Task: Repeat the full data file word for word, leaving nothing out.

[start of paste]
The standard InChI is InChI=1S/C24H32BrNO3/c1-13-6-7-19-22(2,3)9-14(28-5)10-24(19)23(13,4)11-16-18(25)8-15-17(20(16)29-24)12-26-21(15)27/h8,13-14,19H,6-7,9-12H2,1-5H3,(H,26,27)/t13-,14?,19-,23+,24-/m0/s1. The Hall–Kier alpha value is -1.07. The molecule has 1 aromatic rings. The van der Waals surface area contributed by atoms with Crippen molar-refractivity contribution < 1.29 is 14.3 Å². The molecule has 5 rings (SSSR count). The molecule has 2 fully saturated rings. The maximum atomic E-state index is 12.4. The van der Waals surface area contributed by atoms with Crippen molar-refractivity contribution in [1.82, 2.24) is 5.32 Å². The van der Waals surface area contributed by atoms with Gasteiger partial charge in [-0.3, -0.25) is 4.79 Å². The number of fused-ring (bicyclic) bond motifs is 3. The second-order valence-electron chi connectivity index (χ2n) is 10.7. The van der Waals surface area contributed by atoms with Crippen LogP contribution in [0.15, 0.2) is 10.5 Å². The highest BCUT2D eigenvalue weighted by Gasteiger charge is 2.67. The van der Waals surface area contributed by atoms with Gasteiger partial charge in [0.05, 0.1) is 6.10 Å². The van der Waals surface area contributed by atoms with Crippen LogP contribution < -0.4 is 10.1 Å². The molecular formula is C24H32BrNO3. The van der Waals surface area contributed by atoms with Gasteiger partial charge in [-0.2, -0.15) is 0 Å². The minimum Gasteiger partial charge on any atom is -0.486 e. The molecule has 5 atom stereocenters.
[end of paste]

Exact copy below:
The standard InChI is InChI=1S/C24H32BrNO3/c1-13-6-7-19-22(2,3)9-14(28-5)10-24(19)23(13,4)11-16-18(25)8-15-17(20(16)29-24)12-26-21(15)27/h8,13-14,19H,6-7,9-12H2,1-5H3,(H,26,27)/t13-,14?,19-,23+,24-/m0/s1. The Hall–Kier alpha value is -1.07. The molecule has 1 aromatic rings. The van der Waals surface area contributed by atoms with Crippen molar-refractivity contribution < 1.29 is 14.3 Å². The molecule has 5 rings (SSSR count). The molecule has 2 fully saturated rings. The maximum atomic E-state index is 12.4. The van der Waals surface area contributed by atoms with Crippen molar-refractivity contribution in [1.82, 2.24) is 5.32 Å². The van der Waals surface area contributed by atoms with Gasteiger partial charge in [-0.3, -0.25) is 4.79 Å². The number of fused-ring (bicyclic) bond motifs is 3. The second-order valence-electron chi connectivity index (χ2n) is 10.7. The van der Waals surface area contributed by atoms with Crippen LogP contribution in [0.15, 0.2) is 10.5 Å². The highest BCUT2D eigenvalue weighted by Gasteiger charge is 2.67. The van der Waals surface area contributed by atoms with Gasteiger partial charge in [0.05, 0.1) is 6.10 Å². The van der Waals surface area contributed by atoms with Crippen LogP contribution < -0.4 is 10.1 Å². The molecular formula is C24H32BrNO3. The van der Waals surface area contributed by atoms with Gasteiger partial charge in [-0.2, -0.15) is 0 Å². The minimum Gasteiger partial charge on any atom is -0.486 e. The molecule has 5 atom stereocenters.